[0008] The present disclosure relates to a system and method to initiate combustion based on energy of combustion gasses from a previous cycle in an internal combustion engine. In some examples, this includes storing some of the energised combustion gasses in a reservoir, whereby the exhaust combustion gasses are selectively reintroduced into the combustion chamber to cause combustion. In other examples, the energised combustion gasses can energise a mechanical system, which in turn, is selectively activated so that energy is released to the combustion chamber to cause combustion.

[0009] An ignition system for an internal combustion engine including a combustion chamber comprising: a reservoir to store high pressure and high temperature combustion gasses; and a combustion gas valve selectively operable to provide fluid communication between the reservoir and the combustion chamber. The combustion gas valve is operable to open to inject high pressure and high temperature combustion gasses from the reservoir into the combustion chamber that contains a compressed fuel air mixture, wherein the injected high pressure and high temperature combustion gasses are above an autoignition temperature and increases pressure to cause combustion of the compressed fuel air mixture. During, or after, combustion of the compressed fuel air mixture, the combustion gas valve is operable to be open for the reservoir to receive high pressure and high temperature combustion gasses from the combustion chamber. After combustion, the combustion gas valve may be operable to be closed for the reservoir. This allows the reservoir to store the high pressure and high temperature combustion gasses during: exhaust of combustion gasses from the combustion chamber; intake of fuel air mixture into the combustion chamber; and compression of fuel air mixture in the combustion chamber. LOOIOJ The ignition system may be lor a reciprocating internal combustion engine that includes a reciprocating piston in a cylinder that drives a crankshaft. When the reciprocating piston is at or near top dead centre in the cylinder to provide the combustion chamber containing the compressed fuel air mixture, the combustion gas valve may be operable to open to inject high pressure and high temperature combustion gasses into the combustion chamber.

[0011] In some examples, the ignition system is for an reciprocating internal combustion engine that has a four-stroke cycle for each piston, including:

- a power stroke whereby the piston moves from the top dead centre to a bottom dead centre in the cylinder due to expansion of high pressure and high temperature combustion gasses in the combustion chamber;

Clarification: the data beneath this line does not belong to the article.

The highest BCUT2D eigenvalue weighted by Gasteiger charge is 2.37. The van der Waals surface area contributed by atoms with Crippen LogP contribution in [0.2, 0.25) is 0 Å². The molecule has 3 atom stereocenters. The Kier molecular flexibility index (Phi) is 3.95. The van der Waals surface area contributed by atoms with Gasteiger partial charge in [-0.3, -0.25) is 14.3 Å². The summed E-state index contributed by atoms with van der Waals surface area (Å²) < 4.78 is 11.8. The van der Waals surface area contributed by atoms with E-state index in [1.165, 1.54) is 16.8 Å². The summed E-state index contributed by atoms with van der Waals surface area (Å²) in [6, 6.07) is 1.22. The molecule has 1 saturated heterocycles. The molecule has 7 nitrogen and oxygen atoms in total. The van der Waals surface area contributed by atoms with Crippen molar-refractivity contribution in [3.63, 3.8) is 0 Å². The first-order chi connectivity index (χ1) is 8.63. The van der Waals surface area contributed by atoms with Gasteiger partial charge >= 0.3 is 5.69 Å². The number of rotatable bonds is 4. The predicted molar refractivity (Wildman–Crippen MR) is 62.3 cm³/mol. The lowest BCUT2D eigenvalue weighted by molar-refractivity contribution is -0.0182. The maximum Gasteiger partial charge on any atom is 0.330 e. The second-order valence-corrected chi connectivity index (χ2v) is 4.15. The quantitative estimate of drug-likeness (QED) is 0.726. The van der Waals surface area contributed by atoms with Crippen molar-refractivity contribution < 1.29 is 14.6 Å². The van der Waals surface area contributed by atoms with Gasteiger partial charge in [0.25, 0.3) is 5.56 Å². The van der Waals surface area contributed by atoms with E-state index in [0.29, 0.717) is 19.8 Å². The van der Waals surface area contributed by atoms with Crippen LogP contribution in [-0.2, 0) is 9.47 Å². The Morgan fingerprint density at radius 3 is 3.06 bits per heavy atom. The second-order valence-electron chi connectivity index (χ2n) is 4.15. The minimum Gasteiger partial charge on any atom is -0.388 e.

- an exhaust stroke whereby the piston moves from the bottom dead centre to the top dead centre in the cylinder to remove combustion gasses from the cylinder;

- an intake stroke whereby the piston moves from the top dead centre to the bottom dead centre where the fuel air mixture is introduced into the cylinder; and

- a compression stroke whereby the piston moves from the bottom dead centre to the top dead centre to compress the fuel air mixture in the cylinder, wherein the combustion gas valve is selectively operable from close to open when the piston is at, or near, top dead centre between the compression stroke and the power stroke of the four-stroke cycle; and wherein the combustion gas valve is selectively operable from open to close during the power stroke and before the piston is at bottom dead centre.

[0012] In other examples, ignition system is for a reciprocating internal combustion engine that has a two stroke cycle for each cylinder, including: - a down stroke whereby the piston moves from the top dead centre to the bottom dead centre in the cylinder due to expansion of high pressure and high temperature combustion gasses in the combustion chamber;

- an up stroke whereby the piston moves from the bottom dead centre to the top dead centre in the cylinder to compress the fuel air mixture in the cylinder; wherein combustion gasses are exhausted from the cylinder and fuel air mixture is introduced into the cylinder at the end of the down stroke and beginning of the up stroke, wherein the combustion gas valve is selectively operable from open to close during the power stroke before the piston is at bottom dead centre and before the combustion gasses are exhausted from the cylinder; and wherein the combustion gas valve is selectively operable from close to open when the piston is at, or near, top dead centre.